My introduction during the break-out session:
I connected reward and recognition to open science, bringing in mind what I found to be so to the point in the book Open Science: the Very Idea, by Frank Miedema, and where I wrote a blog about a few months ago. Science must constantly engage with the public(s). Opening up of science should ideally promote equality, inclusion, and diversity of research agendas. This requires an open society, and open culture, with safe spaces for deliberations where a diversity of publics and their problems can be heard. And people working on this should be recognized and rewarded for that. Next to that I called out to (academic) leadership, that is where the true transition can take place. We need people such as Simone Buitendijk, Frank Miedema and Jeroen Geurts (Rector Magnificus Vrije Universiteit Amsterdam) to step forward and be fair and consistent in how they deal with rewarding and recognition.

I showed these pictures: The Ambitions Open Science of the Netherlands summarized; The Open Science buffet, created by former colleague TU Delft Library, Esther Plomp; What the VU Amsterdam is doing around Recognition and Rewards; How the University of Utrecht is moving to a future where we talk about team efforts, dynamic career paths, and narratives / social impact as output.

Unlock knowledge together

Finally, as Simone stated at the closing session, we really should unlock knowledge together, to create a fair future. We can’t go on this way, and (together) we can change the world, we can undo what we have done. For this we need radical collaboration, and generosity, and start via our network(s) and with ourselves. Let’s not be driven by fear, competition, anger, chaos and fighting, and realize that we are so much more similar than different.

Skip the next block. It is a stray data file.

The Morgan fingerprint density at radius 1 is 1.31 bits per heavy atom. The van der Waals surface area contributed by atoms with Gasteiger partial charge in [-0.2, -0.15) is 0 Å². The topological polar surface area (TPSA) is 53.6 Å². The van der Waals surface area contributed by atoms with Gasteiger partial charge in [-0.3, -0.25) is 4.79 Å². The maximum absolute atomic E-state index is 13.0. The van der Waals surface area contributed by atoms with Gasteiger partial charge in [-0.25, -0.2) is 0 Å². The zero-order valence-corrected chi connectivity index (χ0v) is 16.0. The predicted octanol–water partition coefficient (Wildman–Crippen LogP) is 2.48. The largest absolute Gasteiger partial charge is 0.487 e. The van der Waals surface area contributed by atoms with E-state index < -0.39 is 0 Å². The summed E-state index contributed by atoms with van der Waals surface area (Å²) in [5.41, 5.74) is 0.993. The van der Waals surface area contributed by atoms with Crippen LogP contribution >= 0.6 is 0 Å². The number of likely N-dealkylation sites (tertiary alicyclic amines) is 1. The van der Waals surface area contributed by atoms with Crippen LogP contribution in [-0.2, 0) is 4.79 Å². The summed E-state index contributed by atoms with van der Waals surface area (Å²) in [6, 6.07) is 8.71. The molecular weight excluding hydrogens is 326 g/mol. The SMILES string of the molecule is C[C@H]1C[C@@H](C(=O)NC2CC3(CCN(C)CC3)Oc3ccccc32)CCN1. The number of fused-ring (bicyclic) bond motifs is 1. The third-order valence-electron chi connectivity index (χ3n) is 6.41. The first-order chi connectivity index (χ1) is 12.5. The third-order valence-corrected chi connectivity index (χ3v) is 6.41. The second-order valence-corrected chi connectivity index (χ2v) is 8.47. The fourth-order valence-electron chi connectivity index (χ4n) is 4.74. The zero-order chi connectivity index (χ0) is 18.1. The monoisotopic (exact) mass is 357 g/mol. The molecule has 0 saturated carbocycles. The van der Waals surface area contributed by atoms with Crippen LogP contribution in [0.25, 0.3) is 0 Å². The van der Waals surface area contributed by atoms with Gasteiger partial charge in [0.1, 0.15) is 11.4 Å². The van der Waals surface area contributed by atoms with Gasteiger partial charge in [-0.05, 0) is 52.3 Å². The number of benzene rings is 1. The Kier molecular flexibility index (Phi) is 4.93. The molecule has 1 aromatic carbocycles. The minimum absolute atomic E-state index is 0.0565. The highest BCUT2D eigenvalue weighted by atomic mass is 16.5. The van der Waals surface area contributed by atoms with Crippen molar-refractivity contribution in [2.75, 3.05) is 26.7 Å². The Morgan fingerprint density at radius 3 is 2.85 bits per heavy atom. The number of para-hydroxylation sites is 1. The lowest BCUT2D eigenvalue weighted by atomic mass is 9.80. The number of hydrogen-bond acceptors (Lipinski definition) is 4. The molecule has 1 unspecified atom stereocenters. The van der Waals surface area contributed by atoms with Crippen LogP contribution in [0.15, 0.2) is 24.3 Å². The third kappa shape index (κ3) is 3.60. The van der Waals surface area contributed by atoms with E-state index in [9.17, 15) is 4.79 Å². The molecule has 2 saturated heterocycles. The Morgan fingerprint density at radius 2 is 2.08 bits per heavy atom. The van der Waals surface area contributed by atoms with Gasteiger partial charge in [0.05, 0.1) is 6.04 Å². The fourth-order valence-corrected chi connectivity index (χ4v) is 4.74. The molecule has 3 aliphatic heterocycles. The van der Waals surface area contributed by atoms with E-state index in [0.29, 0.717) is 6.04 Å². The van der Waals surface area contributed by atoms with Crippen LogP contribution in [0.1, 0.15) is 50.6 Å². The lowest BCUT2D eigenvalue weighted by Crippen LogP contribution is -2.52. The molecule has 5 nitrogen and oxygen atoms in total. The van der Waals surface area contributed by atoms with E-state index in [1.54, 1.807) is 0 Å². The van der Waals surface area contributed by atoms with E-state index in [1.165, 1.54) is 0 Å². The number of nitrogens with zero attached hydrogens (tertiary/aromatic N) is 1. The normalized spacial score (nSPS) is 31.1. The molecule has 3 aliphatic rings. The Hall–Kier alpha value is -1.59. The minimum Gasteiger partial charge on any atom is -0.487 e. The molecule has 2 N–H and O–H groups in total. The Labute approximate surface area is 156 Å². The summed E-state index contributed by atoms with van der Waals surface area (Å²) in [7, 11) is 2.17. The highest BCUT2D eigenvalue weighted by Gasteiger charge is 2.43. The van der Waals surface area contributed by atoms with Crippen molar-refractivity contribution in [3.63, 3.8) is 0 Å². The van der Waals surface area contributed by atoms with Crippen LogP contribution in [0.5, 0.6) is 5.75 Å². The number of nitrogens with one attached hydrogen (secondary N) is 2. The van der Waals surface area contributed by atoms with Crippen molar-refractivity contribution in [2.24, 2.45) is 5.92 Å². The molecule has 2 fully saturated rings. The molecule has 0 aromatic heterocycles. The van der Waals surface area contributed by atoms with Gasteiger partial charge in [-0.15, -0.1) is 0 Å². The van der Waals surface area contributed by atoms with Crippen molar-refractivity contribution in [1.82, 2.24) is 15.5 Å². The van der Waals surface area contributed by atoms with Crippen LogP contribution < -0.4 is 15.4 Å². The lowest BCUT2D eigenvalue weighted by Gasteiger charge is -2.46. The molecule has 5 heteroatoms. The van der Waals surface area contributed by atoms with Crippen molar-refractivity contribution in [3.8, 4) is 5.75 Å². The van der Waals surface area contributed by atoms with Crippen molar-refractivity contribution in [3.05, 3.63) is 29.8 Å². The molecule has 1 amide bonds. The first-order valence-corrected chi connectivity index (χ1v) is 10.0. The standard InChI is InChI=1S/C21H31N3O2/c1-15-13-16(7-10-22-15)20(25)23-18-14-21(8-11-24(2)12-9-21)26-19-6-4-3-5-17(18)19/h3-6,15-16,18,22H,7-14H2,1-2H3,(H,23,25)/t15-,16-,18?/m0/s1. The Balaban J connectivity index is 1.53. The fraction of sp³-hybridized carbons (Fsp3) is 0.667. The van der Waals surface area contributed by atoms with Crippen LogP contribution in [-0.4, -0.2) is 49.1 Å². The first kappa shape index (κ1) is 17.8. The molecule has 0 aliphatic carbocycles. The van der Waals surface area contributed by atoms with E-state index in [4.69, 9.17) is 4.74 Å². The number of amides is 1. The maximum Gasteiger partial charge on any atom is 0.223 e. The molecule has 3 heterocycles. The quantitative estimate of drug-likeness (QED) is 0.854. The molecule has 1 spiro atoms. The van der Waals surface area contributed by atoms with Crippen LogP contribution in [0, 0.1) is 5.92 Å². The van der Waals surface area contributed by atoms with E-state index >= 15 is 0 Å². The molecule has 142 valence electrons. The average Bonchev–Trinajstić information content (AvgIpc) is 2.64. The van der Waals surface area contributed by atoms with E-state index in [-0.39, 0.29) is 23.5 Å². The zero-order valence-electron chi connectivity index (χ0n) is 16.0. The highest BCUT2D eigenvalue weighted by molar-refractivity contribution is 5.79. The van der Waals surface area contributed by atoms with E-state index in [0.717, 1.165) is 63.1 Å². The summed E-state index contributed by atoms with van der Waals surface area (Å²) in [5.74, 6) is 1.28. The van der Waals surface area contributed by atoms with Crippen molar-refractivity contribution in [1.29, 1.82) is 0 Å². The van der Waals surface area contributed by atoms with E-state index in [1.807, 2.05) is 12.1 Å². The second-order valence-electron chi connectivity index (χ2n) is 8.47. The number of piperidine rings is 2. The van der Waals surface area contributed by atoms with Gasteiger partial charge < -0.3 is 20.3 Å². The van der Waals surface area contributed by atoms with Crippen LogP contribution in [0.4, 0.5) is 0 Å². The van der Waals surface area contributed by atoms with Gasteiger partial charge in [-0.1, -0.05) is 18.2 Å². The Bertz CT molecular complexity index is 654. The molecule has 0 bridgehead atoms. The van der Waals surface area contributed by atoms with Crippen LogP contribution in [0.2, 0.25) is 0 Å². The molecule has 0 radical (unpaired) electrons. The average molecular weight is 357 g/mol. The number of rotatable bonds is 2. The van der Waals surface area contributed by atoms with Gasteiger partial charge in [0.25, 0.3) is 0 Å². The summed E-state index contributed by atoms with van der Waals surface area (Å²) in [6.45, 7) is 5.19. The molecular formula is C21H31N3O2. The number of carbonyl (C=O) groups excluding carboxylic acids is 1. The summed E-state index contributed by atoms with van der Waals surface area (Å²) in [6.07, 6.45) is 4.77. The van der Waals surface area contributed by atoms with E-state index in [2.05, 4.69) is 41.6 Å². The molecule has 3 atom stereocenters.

So overall a very fruitful day, where we covered so many different topics around knowledge equity, with a dedicated and constructive group. I hope I am able to make a useful contribution to this network, and will advise our university to step in, though that will of course be a collective decision to make. We need to recover the public good, try to reconceptualize the idea of power, and really involve all stakeholders and hear all voices.

Background information

This is what the University of Leeds stated around the Knowledge Equity Network: “As a values-driven institution, the University of Leeds is committed to making a difference in the world by increasing access to knowledge and by working collaboratively to tackle inequalities, benefit society and drive change. The Knowledge Equity Network will drive this important work.”

The idea now is that the University will facilitate a mutually agreeable process of engagement with her partners and key signatories of the Declaration.  The Knowledge Equity Network will set up regular opportunities to convene through forums and discussions to advance and monitor progress, working towards openness as a global community. “Through the development and enactment of a global Declaration on Knowledge Equity, we will capture our collective commitment and aspirations to reduce inequalities through increased access to knowledge.”

During the Summit it was announced that the formal launch will take place end of March / beginning of April 2023.  

Wilma van Wezenbeek
18 November 2022


Simone Buitendijk

Thank you, Wilma, for your excellent contribution to the day and for this equally excellent synopsis. I have already forwarded your blog to a few colleagues who were unable to be at the day.
Simone Buitendijk

Antonio Martínez-Arboleda

Dear Wilma, this blog post is amazing. We really value your thinking, generosity and drive. Great things ahead await for us. Being values-driven is the key! The role of universities will evolve, proactively and with intent, in response to the needs of the communities that we serve. Thank you so much for being there with your contribution and that of your institution and colleagues. ☺
Antonio Martínez-Arboleda. University of Leeds